One way to rouse someone is to ask: “What makes you think you’re so different from a plant?” Several sensible retorts may follow, all of which have rejoinders.
I have a brain. Well, plants kind of do, too. I can communicate. Plants send coded messages. I’ve fought in a war. Plants go to war. I can remember things. Some plants need memory to survive. Music makes me happy. “Green music” helps some plants grow. I eat junk food. Unhealthy diets plague plants as well.
The best way to draw the line sounds less biological than poetic: What separates us is the “difference between staying and going,” Hope Jahren, the geochemist and geobiologist and recent author of Lab Girl, told us. “If an animal doesn’t like where it is, it can get up and move away. Plants have to stay there and take it.”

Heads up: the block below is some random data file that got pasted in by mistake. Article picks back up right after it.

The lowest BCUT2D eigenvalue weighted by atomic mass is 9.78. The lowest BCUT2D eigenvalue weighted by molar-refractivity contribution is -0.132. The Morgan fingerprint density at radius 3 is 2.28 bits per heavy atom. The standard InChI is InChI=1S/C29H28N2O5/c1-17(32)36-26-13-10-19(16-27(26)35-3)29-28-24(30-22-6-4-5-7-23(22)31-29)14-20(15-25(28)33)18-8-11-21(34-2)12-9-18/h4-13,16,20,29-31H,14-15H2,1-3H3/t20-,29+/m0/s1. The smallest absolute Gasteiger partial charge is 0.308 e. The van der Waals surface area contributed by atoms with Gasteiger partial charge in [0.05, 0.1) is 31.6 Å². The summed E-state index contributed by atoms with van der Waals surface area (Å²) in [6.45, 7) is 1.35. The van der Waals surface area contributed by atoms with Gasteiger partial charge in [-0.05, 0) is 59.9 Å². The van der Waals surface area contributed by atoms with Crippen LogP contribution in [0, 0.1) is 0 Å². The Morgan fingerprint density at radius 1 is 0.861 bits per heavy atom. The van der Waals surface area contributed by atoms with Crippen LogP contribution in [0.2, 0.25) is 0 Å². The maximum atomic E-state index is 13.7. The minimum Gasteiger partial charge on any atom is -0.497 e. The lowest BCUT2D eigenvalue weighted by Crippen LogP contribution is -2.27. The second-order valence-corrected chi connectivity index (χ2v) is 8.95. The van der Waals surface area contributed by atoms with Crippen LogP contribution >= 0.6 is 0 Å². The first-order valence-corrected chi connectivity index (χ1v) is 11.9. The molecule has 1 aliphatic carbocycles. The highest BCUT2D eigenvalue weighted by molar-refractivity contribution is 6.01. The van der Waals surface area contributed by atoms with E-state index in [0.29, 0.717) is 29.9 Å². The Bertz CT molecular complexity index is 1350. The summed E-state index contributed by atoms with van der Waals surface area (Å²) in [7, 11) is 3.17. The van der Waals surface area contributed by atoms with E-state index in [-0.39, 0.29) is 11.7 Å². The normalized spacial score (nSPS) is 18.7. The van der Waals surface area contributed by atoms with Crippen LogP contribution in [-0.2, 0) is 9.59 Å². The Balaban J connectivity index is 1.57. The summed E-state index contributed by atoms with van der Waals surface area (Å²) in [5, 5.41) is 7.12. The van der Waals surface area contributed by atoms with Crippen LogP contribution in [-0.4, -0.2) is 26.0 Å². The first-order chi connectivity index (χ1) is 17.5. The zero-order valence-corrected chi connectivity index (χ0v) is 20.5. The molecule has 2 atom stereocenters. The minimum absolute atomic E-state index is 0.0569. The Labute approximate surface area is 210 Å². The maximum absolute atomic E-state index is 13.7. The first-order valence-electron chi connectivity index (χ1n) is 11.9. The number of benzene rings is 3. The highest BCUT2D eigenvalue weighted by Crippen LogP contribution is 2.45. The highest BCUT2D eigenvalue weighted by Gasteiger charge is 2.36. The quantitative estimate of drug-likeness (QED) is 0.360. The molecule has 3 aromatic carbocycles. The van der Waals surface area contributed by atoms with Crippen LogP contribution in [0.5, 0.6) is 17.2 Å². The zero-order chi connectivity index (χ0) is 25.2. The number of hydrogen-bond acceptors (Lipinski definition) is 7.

For Jahren, this is no mere observation—it’s an outlook. “There are a lot of other differences between plants and animals of course, but I believe that seeps into everything about how different they are and I believe that I can look around me and see the things that stay. Better than a person who hasn’t devoted themselves to the same activities I have. I believe I know things about what it means to stay and endure and watch and grow. And I wouldn’t trade that for any other life.”
Brian Gallagher is the editor of Facts So Romantic, the Nautilus blog. Follow him on Twitter @brianga11agher.
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